"In addition to the ancient Eze-village and the newer town built outside its walls, there is a third Eze, this one far below and slightly to the west. Known as Eze bord de mer, it consists mainly of a small port and a cluster of private villas. Before the construction of the moyenne corniche, the middle road following the Mediterranean coast, the two levels of Eze were connected only by a steep path now called "Le Chemin Nietzche." It was named in honor of the philosopher Friedrich Nietzsche, who wrote the key portion of his work "Thus Spake Zarathrustra" during what he called an ascension fort rude from the train station in Eze bord de mer. Le Chemin Nietzche can still be walked today, though visitors arriving by train might prefer to take advantage of the shuttle bus service just started this year."
Another piece of the puzzle about Eze!
The inhabitants of "Haute" Eze or the Village of Eze had moved to this higher ground for safety and to thwart invaders. Naturally they tried to fortify their position and the now ruined castle by the series of high, rock walls and arched gateways which could be closed off.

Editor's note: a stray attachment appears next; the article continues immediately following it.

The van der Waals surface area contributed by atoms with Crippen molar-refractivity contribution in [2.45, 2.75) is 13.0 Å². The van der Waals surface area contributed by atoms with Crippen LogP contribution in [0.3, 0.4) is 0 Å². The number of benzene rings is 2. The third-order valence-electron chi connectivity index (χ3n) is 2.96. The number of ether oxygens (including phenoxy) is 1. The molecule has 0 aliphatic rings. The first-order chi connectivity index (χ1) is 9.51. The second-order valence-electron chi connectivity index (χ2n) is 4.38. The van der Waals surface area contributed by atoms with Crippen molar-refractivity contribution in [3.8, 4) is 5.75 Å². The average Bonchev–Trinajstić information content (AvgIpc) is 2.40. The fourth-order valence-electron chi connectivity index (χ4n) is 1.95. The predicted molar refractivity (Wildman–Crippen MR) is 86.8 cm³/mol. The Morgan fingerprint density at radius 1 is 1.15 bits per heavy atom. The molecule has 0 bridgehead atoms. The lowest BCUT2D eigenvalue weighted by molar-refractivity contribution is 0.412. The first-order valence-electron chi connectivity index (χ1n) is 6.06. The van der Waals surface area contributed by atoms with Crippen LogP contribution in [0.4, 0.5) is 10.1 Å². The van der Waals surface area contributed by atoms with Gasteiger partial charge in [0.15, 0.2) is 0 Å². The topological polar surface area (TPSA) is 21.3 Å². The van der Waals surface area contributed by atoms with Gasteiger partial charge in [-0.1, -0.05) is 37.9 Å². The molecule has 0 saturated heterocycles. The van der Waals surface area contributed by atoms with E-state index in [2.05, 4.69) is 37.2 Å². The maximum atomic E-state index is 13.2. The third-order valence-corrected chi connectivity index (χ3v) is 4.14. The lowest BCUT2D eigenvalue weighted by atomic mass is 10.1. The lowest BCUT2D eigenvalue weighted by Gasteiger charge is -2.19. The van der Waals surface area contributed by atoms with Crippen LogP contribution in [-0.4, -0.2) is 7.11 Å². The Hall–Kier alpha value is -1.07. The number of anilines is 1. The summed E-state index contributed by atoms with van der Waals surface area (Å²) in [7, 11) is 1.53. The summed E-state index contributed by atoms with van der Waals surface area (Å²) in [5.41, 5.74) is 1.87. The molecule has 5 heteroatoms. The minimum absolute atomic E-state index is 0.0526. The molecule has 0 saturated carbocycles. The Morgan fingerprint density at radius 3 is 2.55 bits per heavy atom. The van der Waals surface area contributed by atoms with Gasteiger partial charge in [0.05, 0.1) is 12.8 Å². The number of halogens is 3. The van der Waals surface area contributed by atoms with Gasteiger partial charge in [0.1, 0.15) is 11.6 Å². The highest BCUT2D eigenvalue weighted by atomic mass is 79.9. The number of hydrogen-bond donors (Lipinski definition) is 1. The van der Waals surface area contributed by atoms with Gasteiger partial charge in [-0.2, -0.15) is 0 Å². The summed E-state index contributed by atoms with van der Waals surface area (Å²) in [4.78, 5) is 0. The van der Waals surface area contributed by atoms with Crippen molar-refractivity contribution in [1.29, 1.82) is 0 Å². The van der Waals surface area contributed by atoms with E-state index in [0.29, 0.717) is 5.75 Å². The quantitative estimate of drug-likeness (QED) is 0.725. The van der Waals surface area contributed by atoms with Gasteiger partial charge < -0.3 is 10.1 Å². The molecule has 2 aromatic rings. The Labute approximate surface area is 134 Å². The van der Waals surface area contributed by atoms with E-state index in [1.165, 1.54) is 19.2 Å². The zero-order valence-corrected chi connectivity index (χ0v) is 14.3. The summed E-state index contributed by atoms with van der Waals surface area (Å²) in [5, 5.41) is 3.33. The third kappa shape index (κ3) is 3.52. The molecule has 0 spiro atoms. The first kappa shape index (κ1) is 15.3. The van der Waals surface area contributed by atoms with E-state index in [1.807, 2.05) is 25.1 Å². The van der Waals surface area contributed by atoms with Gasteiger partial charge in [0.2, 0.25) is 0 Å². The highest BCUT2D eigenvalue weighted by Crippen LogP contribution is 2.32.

As you climb Mt. Bastide to enter the haute village, there are at least two arched gateways before entering "La Placette," a small plaza that is the town's largest open space except for that which is in front of the "eglise" or church. It is also some of the most level ground on the mountainside.
At "La Placette" you can find small cafes have arranged groupings of tables with unmbrellas where you can have a meal or just drinks and a chance to enjoy the magnificent surroundings. Just off "La Placette" you can see the ascending steps that lead to the higher pedestrian passage and walkways on the mountain. Many visitors rested here before venturing on to climb the steep steps and passageways that were just up the steps and around the corner.
Also just under the archway you will find a postbox and a little bench to rest on or write postcards!
Fundation Maeght is excellent and there are also great views of the sea below from some of the terraces where art is also displayed outdoors.